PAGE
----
How to figure out technologies used to create and manage a website

Discussion in 'Web Design and Development' started by booyahbooyah, Dec 6, 2012.

  1. booyahbooyah, Dec 6, 2012
    Last edited: Dec 6, 2012

    macrumors regular

    Joined:
    Sep 11, 2011
    #1
    The problem today is the problem of plenty. There are too many technologies out there.

    I'm doing some research on what technologies certain sites use... so that I have a good idea of the landscape before launching some websites of my own.

    There are development acceleration tools such as Joomla, Drupad, Insoshi, Word Press, etc... and I want to know if these sites are using such tools.

    I'm also interested in understanding the platforms being used to host these sites (e.g. LAMP stack, etc.), and the hosting providers (e.g. Amazon AWS, etc.).

    Finally, I'm curious about the language family being used to enable some of the "beyond HTML" functionality -- e.g. PHP, Ruby etc...

    At the moment, the specific sites I'm interested in are:
    imore.com
    macrumors.com
    theverge.com
    slacktory.com

    Can you explain to me how to analyze these sites so I can arrive at answers to these questions? I know one has to look at the page source code... but it's not clear to me how to interpret it.

    Also --- is there a general term that encompasses what I'm talking about above? I'm sure this question has been asked on the web before, and I can simply google for it using this term.

    Thanks.
     
  2. jsm4182, Dec 6, 2012
    Last edited: Dec 6, 2012

    macrumors 6502

    Joined:
    Apr 3, 2006
    Location:
    Newburgh, NY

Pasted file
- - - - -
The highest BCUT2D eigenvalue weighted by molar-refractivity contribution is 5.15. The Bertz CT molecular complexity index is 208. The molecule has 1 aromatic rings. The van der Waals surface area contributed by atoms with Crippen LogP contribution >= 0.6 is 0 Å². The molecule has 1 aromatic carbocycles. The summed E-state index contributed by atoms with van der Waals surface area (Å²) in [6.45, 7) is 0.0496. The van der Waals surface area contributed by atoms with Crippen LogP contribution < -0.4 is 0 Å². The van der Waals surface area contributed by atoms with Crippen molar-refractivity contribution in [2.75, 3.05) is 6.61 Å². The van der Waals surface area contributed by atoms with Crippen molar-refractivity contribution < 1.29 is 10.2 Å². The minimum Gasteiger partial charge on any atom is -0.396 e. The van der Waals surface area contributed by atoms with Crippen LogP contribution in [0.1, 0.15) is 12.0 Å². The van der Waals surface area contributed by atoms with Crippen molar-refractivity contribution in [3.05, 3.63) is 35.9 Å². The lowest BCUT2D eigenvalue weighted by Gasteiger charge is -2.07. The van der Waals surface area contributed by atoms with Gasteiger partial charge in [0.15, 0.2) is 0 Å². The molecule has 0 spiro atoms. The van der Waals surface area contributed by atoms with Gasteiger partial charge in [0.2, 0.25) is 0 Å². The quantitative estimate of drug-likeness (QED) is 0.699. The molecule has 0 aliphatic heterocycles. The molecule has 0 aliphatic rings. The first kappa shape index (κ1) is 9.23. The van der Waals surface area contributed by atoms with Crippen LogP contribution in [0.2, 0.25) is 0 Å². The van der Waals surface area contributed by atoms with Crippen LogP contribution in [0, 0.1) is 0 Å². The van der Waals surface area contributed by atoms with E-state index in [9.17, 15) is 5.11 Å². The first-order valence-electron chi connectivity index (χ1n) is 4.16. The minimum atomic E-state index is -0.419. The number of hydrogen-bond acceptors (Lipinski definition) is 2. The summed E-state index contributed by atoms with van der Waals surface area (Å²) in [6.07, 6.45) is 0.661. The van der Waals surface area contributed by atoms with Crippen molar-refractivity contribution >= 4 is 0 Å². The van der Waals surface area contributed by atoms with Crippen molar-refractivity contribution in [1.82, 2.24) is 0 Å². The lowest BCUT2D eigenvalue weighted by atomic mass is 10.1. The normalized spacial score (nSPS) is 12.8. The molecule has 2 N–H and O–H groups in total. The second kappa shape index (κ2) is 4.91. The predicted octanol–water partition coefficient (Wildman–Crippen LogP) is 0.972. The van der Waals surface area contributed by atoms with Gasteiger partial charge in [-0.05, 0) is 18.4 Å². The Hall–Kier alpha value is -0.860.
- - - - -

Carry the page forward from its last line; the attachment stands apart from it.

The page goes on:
#2
    When I'm figuring out what CMS a site is using I look at some of the tags in the <head>. Joomla is one of the easiest to identify, theres usually a meta tag saying what version of Joomla is being used. For Wordpress and Drupal I look at the file paths for the files linked in the head. If "wp" is used a lot in the file paths its Wordpress. Drupal is a little tricker, I wouldn't have figured it out if I wasn't a Drupal developer, if the drupal site has css aggregation turned off, there will be a lot of css files, the last few would start with the path "/sites/all/themes/", if css aggregation is on there are far fewer css files, and the path starts with "/sites/default/files/css/". This isn't 100% reliable, developers that heavily customize the CMS may change some of these.

    After working with these systems for a while you also start to notice elements that stay the same across different sites using the same CMS. For a while there was a certain style of footer that was very common on Wordpress powered sites. A lot of drupal sites will use the default tabs on the login page.

    Theres a lot of more obscure systems that are harder to identify and a lot of big sites use proprietary systems. Of the four sites you mentioned the only one that can be easily identified this way is slacktory.com. And as many Macrumors members can tell you, the forum is powered by vbulletin and the home page is some custom work.
     
  3. macrumors 6502

    Joined:
    May 22, 2003
    #3
    Try this. Sites using Wordpress have a dashboard that can accessed by adding "/wp-admin" to the end of the domain address: www.mysite.com/wp-admin

    Of course you won't be able to login without correct ID & password but you'll know they use Wordpress and not some other software.
     
  4. macrumors demi-god

    ChristianJapan

    Joined:
    May 10, 2010
    Location:
    日本
    #4
    That's easy; scroll down to the button of this page and you see what our Admins using ... And assume some custom development/customization on top.
     
  5. macrumors 68000

    SrWebDeveloper

    Joined:
    Dec 7, 2007
    Location:
    Alexandria, VA, USA
    #5
    I suggest searching for keywords "analyze technology stack".

    I did and found a great link I think you should check out:

    http://stackoverflow.com/questions/396739/how-do-you-determine-what-technology-a-website-is-built-on

    FYI - I consider stackoverflow.com a trusted and key Web resource.

    Here is a snippet from that web site:

    I also recommend using Web Developer plugins for Chrome or Firefox which can help you find out details on sites in tremendous granularity.
     

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